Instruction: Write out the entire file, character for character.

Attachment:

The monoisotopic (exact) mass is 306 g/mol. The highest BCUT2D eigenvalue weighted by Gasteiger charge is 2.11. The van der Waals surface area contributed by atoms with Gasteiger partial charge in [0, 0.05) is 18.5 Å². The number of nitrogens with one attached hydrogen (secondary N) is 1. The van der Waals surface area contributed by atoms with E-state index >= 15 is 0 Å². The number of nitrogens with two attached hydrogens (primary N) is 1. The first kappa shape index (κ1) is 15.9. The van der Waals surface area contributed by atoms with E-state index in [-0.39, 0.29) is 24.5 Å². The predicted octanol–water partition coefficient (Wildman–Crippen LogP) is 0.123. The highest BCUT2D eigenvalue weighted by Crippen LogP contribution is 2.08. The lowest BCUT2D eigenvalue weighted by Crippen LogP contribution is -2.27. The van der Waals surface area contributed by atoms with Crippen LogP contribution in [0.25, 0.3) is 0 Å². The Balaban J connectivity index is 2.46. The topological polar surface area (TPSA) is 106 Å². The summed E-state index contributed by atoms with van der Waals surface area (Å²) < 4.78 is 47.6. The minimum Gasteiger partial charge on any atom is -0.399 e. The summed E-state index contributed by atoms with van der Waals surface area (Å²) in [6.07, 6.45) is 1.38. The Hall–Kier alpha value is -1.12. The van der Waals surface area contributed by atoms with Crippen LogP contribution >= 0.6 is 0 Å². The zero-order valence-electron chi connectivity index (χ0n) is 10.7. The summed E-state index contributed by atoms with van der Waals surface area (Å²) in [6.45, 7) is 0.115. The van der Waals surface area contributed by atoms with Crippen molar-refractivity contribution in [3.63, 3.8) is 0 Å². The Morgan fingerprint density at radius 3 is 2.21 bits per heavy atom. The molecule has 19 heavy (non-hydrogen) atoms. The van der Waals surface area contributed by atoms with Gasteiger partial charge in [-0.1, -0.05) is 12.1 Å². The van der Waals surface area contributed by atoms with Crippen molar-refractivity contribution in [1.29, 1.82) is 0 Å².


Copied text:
The monoisotopic (exact) mass is 306 g/mol. The highest BCUT2D eigenvalue weighted by Gasteiger charge is 2.11. The van der Waals surface area contributed by atoms with Gasteiger partial charge in [0, 0.05) is 18.5 Å². The number of nitrogens with one attached hydrogen (secondary N) is 1. The van der Waals surface area contributed by atoms with E-state index >= 15 is 0 Å². The number of nitrogens with two attached hydrogens (primary N) is 1. The first kappa shape index (κ1) is 15.9. The van der Waals surface area contributed by atoms with E-state index in [-0.39, 0.29) is 24.5 Å². The predicted octanol–water partition coefficient (Wildman–Crippen LogP) is 0.123. The highest BCUT2D eigenvalue weighted by Crippen LogP contribution is 2.08. The lowest BCUT2D eigenvalue weighted by Crippen LogP contribution is -2.27. The van der Waals surface area contributed by atoms with Crippen LogP contribution in [0.25, 0.3) is 0 Å². The Balaban J connectivity index is 2.46. The topological polar surface area (TPSA) is 106 Å². The summed E-state index contributed by atoms with van der Waals surface area (Å²) < 4.78 is 47.6. The minimum Gasteiger partial charge on any atom is -0.399 e. The summed E-state index contributed by atoms with van der Waals surface area (Å²) in [6.07, 6.45) is 1.38. The Hall–Kier alpha value is -1.12. The van der Waals surface area contributed by atoms with Crippen LogP contribution >= 0.6 is 0 Å². The zero-order valence-electron chi connectivity index (χ0n) is 10.7. The summed E-state index contributed by atoms with van der Waals surface area (Å²) in [6.45, 7) is 0.115. The van der Waals surface area contributed by atoms with Crippen molar-refractivity contribution in [3.63, 3.8) is 0 Å². The Morgan fingerprint density at radius 3 is 2.21 bits per heavy atom. The molecule has 19 heavy (non-hydrogen) atoms. The van der Waals surface area contributed by atoms with Gasteiger partial charge in [-0.1, -0.05) is 12.1 Å². The van der Waals surface area contributed by atoms with Crippen molar-refractivity contribution in [1.29, 1.82) is 0 Å².